'A Christmas story' review
3.8Overall Score

Of the conutless holiday films in existence, none is as endearing as “A Christmas Story.” Largely, the overwhelming adoration of this derives from the charming, innocent narrator, Ralphie (Peter Billingsley, narrated by Jean Shepherd). It’s a comedic tale told from the perspective of a 9 year old kid, and manages to teleport audiences back to their childhood. Adorable, riotously funny, and brilliantly narrated, “A Christmas Story” is clearly a Christmas classic.

Protagonist Ralphie Parker is 9 years old, and all he wants for Christmas is a Red Ryder Carbine Action BB gun. Unfortunately, the adults in his life deem this a questionable choice, warning “you’ll shoot your eye out.” Among the naysayers are his mother (Melinda Dillon), a mall Santa, and his teacher, Miss Shields (Tedde Moore). Much of the film revolves around Ralphie’s quest to receive the longed for air rifle, despite the ominous warnings of those around him.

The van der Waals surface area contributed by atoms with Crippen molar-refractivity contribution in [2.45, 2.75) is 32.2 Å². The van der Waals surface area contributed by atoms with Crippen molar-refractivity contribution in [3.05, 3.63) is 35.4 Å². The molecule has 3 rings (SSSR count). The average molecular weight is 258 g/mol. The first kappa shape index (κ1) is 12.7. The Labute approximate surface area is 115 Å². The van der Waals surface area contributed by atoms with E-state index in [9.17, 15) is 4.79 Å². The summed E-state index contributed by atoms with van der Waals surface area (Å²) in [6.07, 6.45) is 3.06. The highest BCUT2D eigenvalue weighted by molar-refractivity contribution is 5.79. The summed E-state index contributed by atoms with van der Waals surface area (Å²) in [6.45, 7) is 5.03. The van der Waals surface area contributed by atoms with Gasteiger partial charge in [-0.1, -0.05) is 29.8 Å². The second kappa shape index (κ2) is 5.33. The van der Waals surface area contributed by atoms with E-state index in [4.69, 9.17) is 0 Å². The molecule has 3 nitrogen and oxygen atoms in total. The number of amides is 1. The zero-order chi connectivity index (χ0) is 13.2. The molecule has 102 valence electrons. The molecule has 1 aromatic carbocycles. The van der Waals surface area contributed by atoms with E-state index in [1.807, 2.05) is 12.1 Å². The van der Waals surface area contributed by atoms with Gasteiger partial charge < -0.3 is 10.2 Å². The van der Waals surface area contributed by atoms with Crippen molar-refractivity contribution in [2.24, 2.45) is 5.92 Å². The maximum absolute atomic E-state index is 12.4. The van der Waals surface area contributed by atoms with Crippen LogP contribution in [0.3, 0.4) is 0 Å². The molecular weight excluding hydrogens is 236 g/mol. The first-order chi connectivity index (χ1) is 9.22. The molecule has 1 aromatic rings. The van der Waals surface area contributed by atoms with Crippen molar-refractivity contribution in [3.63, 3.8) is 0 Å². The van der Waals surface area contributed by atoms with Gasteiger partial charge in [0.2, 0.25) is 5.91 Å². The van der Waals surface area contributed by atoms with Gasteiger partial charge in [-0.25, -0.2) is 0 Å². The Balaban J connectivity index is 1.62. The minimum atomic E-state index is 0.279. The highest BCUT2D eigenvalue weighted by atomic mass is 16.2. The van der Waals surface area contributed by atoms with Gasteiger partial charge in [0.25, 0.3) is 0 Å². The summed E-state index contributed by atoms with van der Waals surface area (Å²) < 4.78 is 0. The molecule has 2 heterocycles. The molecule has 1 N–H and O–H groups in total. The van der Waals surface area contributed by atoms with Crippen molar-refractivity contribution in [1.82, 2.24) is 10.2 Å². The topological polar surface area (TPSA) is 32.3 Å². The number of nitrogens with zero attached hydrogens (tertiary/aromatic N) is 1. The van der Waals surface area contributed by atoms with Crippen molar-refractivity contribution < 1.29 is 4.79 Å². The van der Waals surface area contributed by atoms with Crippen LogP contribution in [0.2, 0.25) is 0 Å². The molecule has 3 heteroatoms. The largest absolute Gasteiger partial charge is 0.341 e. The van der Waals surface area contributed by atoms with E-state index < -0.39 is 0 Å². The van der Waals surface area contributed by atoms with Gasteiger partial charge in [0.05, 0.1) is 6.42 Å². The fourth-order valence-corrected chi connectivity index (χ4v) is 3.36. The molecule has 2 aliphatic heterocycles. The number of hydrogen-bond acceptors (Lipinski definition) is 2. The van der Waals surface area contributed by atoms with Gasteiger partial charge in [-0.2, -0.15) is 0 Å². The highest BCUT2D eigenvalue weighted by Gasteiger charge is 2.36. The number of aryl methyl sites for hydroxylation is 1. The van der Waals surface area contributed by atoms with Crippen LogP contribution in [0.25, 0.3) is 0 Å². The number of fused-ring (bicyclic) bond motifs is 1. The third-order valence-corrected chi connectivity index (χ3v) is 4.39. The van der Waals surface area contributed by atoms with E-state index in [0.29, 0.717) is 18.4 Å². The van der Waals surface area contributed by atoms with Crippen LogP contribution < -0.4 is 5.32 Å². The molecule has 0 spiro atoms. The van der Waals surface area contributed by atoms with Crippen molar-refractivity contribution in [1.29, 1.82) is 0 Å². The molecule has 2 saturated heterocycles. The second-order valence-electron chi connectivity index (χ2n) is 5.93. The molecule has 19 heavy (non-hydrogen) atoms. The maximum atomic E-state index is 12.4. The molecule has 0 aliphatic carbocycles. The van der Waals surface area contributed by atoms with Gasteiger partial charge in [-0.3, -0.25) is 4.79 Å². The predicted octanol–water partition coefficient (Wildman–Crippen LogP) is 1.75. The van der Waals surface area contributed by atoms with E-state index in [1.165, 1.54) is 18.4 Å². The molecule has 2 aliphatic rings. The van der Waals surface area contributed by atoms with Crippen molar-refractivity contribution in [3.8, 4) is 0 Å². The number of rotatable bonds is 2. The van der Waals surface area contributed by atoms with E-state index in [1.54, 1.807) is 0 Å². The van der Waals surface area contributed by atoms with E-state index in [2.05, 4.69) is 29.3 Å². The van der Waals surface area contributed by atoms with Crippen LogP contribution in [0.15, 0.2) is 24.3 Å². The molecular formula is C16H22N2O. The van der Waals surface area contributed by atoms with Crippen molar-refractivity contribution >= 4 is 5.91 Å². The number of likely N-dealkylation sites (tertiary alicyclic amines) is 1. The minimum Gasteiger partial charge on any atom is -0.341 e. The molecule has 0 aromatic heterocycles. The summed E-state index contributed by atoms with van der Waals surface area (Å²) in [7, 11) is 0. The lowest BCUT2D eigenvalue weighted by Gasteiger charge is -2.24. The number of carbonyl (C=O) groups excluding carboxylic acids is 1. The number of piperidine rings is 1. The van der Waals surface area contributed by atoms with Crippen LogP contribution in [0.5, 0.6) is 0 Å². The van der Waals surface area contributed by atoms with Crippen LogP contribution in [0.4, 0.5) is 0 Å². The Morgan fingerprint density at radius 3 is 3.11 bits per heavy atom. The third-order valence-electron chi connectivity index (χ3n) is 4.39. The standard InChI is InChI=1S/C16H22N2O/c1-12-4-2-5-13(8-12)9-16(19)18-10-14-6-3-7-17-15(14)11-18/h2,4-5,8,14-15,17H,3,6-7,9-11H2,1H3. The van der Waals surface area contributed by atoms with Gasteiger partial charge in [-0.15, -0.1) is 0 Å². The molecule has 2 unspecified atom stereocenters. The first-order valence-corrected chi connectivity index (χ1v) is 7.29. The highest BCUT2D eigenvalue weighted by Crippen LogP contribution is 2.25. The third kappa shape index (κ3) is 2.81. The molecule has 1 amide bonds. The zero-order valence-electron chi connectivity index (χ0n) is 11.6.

However, what makes “A Christmas Story” so delightful is the expansion of the narrative beyond the central plot, and the believably humble characters. Mr. Parker (Darren McGavin) is dubbed “The Old Man,” and his relationship with Ralphie is demonstrated rather than merely explained. He’s a caring father, with minor, and usually entertaining flaws. The Old Man curses like a sailor, particularly when fighting with the family’s furnace. There’s a side story with a leg lamp in a contest, a source of contention between the Parker parents. One of the most memorable scenes in the movie finds Ralphie with his tongue frozen to a pole, a predicament many adults can commiserate with.

The natural charisma of “A Christmas Story” makes this holiday classic sparkle with a magical spirit. Ralphie brings out the inner kid in each of us, the one that never quite dissipates. A Child’s perspective is arguably the most difficult to emulate, and it’s remarkable how convincing the story-telling feels. The innate innocence and perpetual bewilderment recalls the excitement of racing downstairs on Christmas morning. Bob Clark’s masterful film time warps the viewer to a simpler time, with ample relatable moments. The nostalgia seeps in, making “A Christmas Story” a true masterpiece. With the countless traditions, both standard and dysfunctional, the Parker family embodies the holiday spirit, popping off the screen like a real clan. Charming, realistically funny, and uplifting, it’s a non-traditional Christmas flick reminiscent of actual holidays, and mandatory fare each December.